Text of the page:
Grounds care industry leaders at a Horticulture Week-led debate have urged hard-pressed local authorities to make the most of contractor and supplier expertise and modernise their approach to contract specifications.
A panel of leading practitioners addressing a packed audience at IoG Saltex last week highlighted a lack of technical knowledge within cash-strapped councils, over-prescriptive contracts and declining maintenance standards as key problems.
The discussion, led by HW technical editor Sally Drury, aimed to share ideas to help practitioners deal with reduced local government grounds maintenance budgets.
Members of the panel included Landscape Group head of assets and fleet Angus Lindsay, Campey Turf Care Systems director Richard Campey, parks consultant Sid Sullivan and arboriculture consultant Jonathan Hazel.
Lindsay cited a number of contracts he had dealt with specifying equipment that was no longer manufactured. "This is an inherent problem in local authorities. Contract specifications need to be brought into the 21st century and they have a great responsibility to ensure that happens," he added.
Hazel also criticised contract details and described one document that specified services that would have amounted to providers carrying out around 160 hours of work per week each.
"The classic mistake in trying to procure tree-work services is that you don't apply enough thought at the outset. Think about the service you actually need," he advised.
There was a general consensus among the panel and audience that a lack of communication between suppliers and clients was causing industry standards to fall below those of other European countries.
Lindsay said the UK was very slow at adopting different technologies. "Things haven't changed much in 20 years, while on the continent they have developed all sorts of different ways of doing things," he added.
He maintained that better communication between clients and contractors was the key to managing the issues.
This was echoed by Sullivan, who said local authorities needed to recognise that contractors, suppliers and manufacturers were an invaluable source of knowledge.
"Clients are purchasing the contractor as well as their expertise - it comes with the package. They must enter a dialogue together," he urged.
But Campey said far fewer local authorities were communicating with suppliers directly or attending shows such as Saltex.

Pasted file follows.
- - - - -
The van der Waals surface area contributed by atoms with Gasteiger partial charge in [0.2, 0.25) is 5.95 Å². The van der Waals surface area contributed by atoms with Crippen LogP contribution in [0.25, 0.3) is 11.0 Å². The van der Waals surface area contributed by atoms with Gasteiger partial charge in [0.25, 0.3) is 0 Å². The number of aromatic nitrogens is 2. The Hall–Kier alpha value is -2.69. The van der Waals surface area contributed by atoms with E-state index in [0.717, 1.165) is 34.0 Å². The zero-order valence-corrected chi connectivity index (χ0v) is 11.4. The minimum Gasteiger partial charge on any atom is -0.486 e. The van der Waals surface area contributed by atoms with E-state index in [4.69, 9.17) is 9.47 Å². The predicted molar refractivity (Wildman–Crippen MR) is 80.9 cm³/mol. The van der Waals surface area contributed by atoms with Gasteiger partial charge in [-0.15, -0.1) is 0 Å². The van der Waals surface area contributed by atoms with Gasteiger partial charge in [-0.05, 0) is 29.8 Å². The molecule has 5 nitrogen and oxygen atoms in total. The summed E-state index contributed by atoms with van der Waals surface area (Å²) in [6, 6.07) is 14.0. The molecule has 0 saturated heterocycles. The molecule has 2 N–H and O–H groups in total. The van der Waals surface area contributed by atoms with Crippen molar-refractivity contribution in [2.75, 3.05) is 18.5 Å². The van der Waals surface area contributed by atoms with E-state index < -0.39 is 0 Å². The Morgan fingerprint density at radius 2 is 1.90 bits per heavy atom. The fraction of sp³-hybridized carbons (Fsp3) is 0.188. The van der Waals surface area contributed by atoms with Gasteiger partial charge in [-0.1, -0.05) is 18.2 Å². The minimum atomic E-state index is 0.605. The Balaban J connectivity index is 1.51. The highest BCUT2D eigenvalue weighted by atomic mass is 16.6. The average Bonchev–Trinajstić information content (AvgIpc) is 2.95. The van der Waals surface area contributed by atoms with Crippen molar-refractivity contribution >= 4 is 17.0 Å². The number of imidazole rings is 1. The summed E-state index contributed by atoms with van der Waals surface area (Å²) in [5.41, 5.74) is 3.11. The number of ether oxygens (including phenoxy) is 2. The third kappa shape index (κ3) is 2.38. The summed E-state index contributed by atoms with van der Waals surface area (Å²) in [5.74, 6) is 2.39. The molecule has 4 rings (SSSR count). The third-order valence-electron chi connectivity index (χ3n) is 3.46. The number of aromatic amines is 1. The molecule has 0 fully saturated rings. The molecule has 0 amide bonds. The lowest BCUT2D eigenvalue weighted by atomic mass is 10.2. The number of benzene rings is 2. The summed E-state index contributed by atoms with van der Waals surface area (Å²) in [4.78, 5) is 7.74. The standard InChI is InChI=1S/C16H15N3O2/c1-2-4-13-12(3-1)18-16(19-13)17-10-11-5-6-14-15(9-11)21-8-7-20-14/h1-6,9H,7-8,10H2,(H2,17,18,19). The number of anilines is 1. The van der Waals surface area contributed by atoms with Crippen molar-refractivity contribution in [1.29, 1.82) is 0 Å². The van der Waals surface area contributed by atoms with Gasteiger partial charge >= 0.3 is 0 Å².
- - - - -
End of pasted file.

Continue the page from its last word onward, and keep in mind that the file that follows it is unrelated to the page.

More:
"At other shows in Europe there are far more people enquiring at the supplier stands. You can read magazines and look online, but you'll learn a lot more by coming to talk to us," he maintained.
Lindsay said the grounds care industry needed to collaborate to change attitudes and modernise. "We need to become more efficient, value-engineer our contracts and work with manufacturers on promoting the adoption of new technologies."
Expert views on current challenges facing the grounds maintenance and green space sector.
Sid Sullivan, parks consultant
"We are failing to sell the benefits of parks. Local authority parks departments must recognise the useful partnerships that they are in with other service providers and ask them to help defend spending on public parks. We need to harness all the good ideas that we have and work together. We must also have serious discussions with people who support these vital public amenities and use their expertise to persuade the politicians that we can do better."
Angus Lindsay, head of assets and fleet, Landscape Group
"There is a worrying skills shortage approaching the industry. There is no new blood coming through - nobody wants to cut grass. We need to work harder to make the sector a more attractive work prospect. There is a huge void between the RHS Chelsea Flower Show and cutting grass on the Leeds ring road - it's still horticulture and both are equally as important. Our industry is getting devalued because we aren't promoting it enough."
Richard Campey, director, Campey Turf Care Systems
"We are the underdogs of Europe when it comes to standards of maintenance. We have to go through far too much paperwork before we even know whether we are qualified to do the work required. We need to alter our processes. It's not rocket science and some local authorities are showing that it can be done. There's a lack of pride and we don't seem to know who is accountable."
Jonathan Hazel, arboriculture consultant
"There are many services you might want, but you need to think about what you, as a customer, actually need. Work out the contract agreement you are happy with and then let us deliver it. Don't tell me how you want a tree to be cut down - that's insulting and it's my business. What I want to know is why you want it cut down. If you tell us what you want, we will help you get there."